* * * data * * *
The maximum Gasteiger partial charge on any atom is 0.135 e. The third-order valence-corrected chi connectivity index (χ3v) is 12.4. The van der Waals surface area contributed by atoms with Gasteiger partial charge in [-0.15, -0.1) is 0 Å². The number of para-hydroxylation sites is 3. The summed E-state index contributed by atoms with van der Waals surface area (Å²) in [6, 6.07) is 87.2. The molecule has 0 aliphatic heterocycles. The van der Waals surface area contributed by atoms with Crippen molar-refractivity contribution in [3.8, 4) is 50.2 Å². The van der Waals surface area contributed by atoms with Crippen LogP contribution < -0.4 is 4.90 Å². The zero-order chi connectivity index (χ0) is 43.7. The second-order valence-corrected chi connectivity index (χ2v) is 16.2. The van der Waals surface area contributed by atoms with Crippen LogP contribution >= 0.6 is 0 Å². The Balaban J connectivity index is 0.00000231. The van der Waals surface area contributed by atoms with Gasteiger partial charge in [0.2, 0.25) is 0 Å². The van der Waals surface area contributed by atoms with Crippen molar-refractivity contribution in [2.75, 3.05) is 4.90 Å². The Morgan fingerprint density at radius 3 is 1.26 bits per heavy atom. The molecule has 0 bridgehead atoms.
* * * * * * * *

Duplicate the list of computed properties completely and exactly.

The maximum Gasteiger partial charge on any atom is 0.135 e. The third-order valence-corrected chi connectivity index (χ3v) is 12.4. The van der Waals surface area contributed by atoms with Gasteiger partial charge in [-0.15, -0.1) is 0 Å². The number of para-hydroxylation sites is 3. The summed E-state index contributed by atoms with van der Waals surface area (Å²) in [6, 6.07) is 87.2. The molecule has 0 aliphatic heterocycles. The van der Waals surface area contributed by atoms with Crippen molar-refractivity contribution in [3.8, 4) is 50.2 Å². The van der Waals surface area contributed by atoms with Crippen LogP contribution < -0.4 is 4.90 Å². The zero-order chi connectivity index (χ0) is 43.7. The second-order valence-corrected chi connectivity index (χ2v) is 16.2. The van der Waals surface area contributed by atoms with Crippen LogP contribution >= 0.6 is 0 Å². The Balaban J connectivity index is 0.00000231. The van der Waals surface area contributed by atoms with Gasteiger partial charge in [0.2, 0.25) is 0 Å². The van der Waals surface area contributed by atoms with Crippen molar-refractivity contribution in [2.75, 3.05) is 4.90 Å². The Morgan fingerprint density at radius 3 is 1.26 bits per heavy atom. The molecule has 0 bridgehead atoms.